Druid Lord – Relics of the Dead Review

Some 12 years after coalescing around ex members of Acheron, Orlando, Florida’s Druid Lord is back with just their third full-length. A hefty eight years passed between debut, Hymns for the Wicked, and its 2018 follow-up, Grotesque Offerings, on which the death-doom quartet “came up short,” according to our own Grymm. A 2.0/5.0, while not exactly positive, is not disastrous either and can, in my view, mean two things: first, that the band is competent technically but lacks the creative flair to write something really compelling; or, secondly, there is promise in the band’s vision and they’ve under-delivered despite potential. Admittedly, there are other things a 2.0 can mean but, for present purposes, that will suffice because Grymm‘s review of Druid Lord‘s last effort, suggested the band fell into the former category, while I’m hoping now that there was some potential, which will be realized on Relics of the Dead.

Compared to Grotesque Offerings, this is certainly a step up for Druid Lord but it is also fair to say that the basic blueprint and delivery remain broadly unchanged on Relics of the Dead. Burly, chugging riffs, underwritten with a healthy serving of bass groove, form the staples of this grisly menu. Tony Blakk continues to growl in menacing but largely understandable fashion about all manner of gore-splattered horrors. There are also a couple of ill-advised—as they so often are—spoken word sections, including on the aimless acoustic interlude “Nightside Conjuring” and toward the end of the otherwise strong “Thirteen Days of Death.” As ever, I assume the intention of these parts is to imbue the record with some sense of horror-filled atmosphere but in fact, they are, at best, forgettable and, at worst, comedic. Behind it all, drummer Elden Santos pounds away enthusiastically but with little finesse or variation.

There are definite bright spots on Relics of the Dead. Guitarists Pete Slate and new member Chris Wicklein build in enough melody and solos to give a slightly more nuanced edge to Druid Lord‘s otherwise run-of-the-mill death-doom sound than was present on previous outings. It remains, however, largely limited to mid-paced meaty guitar work, backed by little in the way of flair, and a poor relation to the likes of Hooded Menace and Acid Witch. There are moments, however, that suggest my hopes for Druid Lord were not totally in vain, including “Immolated to Ashes,” which starts out as one of the slowest, doomiest things on the record, only to launch into a previously unexplored, almost blackened gear about halfway through its run, shaking Druid Lord out of their lethargy to good effect. Meanwhile, “Monarch Macabre” channels a creeping menace that touches on the funereal and showcases Relics of the Dead at its strongest.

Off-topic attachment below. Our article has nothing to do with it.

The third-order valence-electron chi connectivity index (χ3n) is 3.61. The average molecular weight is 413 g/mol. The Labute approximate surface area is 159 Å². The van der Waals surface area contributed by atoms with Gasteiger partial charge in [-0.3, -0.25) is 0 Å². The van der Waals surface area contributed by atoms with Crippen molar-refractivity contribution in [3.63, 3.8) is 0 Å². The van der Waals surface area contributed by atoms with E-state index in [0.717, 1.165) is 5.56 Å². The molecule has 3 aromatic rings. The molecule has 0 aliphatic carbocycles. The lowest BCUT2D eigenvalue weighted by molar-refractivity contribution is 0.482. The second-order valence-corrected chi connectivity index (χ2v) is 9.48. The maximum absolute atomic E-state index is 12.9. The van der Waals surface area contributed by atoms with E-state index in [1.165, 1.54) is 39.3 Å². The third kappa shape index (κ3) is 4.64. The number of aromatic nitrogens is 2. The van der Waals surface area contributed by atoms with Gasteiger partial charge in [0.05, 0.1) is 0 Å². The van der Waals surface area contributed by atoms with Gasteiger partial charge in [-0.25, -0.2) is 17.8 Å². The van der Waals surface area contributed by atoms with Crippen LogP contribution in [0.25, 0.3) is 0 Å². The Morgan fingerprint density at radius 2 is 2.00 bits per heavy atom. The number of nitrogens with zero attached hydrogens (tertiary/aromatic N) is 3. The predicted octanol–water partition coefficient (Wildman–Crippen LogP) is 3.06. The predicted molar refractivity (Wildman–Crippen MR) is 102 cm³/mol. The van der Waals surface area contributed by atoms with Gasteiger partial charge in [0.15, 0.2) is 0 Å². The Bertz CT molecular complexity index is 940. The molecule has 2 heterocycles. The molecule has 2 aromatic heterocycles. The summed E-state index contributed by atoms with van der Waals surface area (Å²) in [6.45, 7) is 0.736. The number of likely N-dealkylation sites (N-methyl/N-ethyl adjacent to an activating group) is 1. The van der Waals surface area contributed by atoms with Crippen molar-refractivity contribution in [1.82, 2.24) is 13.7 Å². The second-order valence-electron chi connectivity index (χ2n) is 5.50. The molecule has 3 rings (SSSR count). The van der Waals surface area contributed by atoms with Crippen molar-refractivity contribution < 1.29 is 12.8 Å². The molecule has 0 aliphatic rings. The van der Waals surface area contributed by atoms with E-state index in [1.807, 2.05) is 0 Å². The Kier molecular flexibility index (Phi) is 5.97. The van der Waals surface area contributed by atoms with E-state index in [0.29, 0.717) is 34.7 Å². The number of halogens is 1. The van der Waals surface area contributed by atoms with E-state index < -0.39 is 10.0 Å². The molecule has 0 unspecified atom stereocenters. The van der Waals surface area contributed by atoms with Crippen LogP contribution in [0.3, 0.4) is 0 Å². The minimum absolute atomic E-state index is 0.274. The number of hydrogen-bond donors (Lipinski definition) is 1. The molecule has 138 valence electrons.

One of Grymm‘s main criticisms of Druid Lord‘s last outing was that the songs were too long, mostly hovering in the 7-8 minute range, and largely interchangeable. With the exception of interlude “Nightside Conjuring” and the pointless, ill-fitting ambient synth outro “Ethereal Decay,” everything on Relics to the Dead remains north of six minutes but there is a little more variation between tracks, making them (marginally) more memorable. Transitions into the few death metal sections, like on the title track in particular, remain slightly clunky, however. What really sank Grotesque Offerings though was the fact it sported one of the most brickwalled production jobs I’ve ever heard. Relics of the Dead, without setting the world alight, sounds significantly better, with the guitars sounding full, slightly fuzzed—as they should be—and with a decent tone to them, while Blakk’s vocals also have a gravelly edge that works well. The bass still goes wandering on occasion, however, and Santos’ drums are often too far back in the mix and the bass drums in particular sound muffled and indistinct.

Druid Lord have definitely upped their game from Grotesque Offerings, on which Grymm was possibly a little generous, but Relics of the Dead remains a mixed outing. Despite the marked improvement in production and greater variation on show, with standout tracks “Monarch Macabre” and “Thirteen Days of Death” (spoken interlude aside) genuinely striking a chord with me., as a whole Relics of the Dead lacks true memorability and there are some clunky songwriting choices that need further finessing. I may hang onto the reviewing mantle for Druid Lord to see where they go next. In five years time.


Rating: 2.5/5.0
DR: 9 | Format Reviewed: 320 kbps mp3
Label: Hells Headbangers
Websites: druid-lord.bandcamp.com | facebook.com/druiddeathcult
Releases Worldwide: January 21st, 2022

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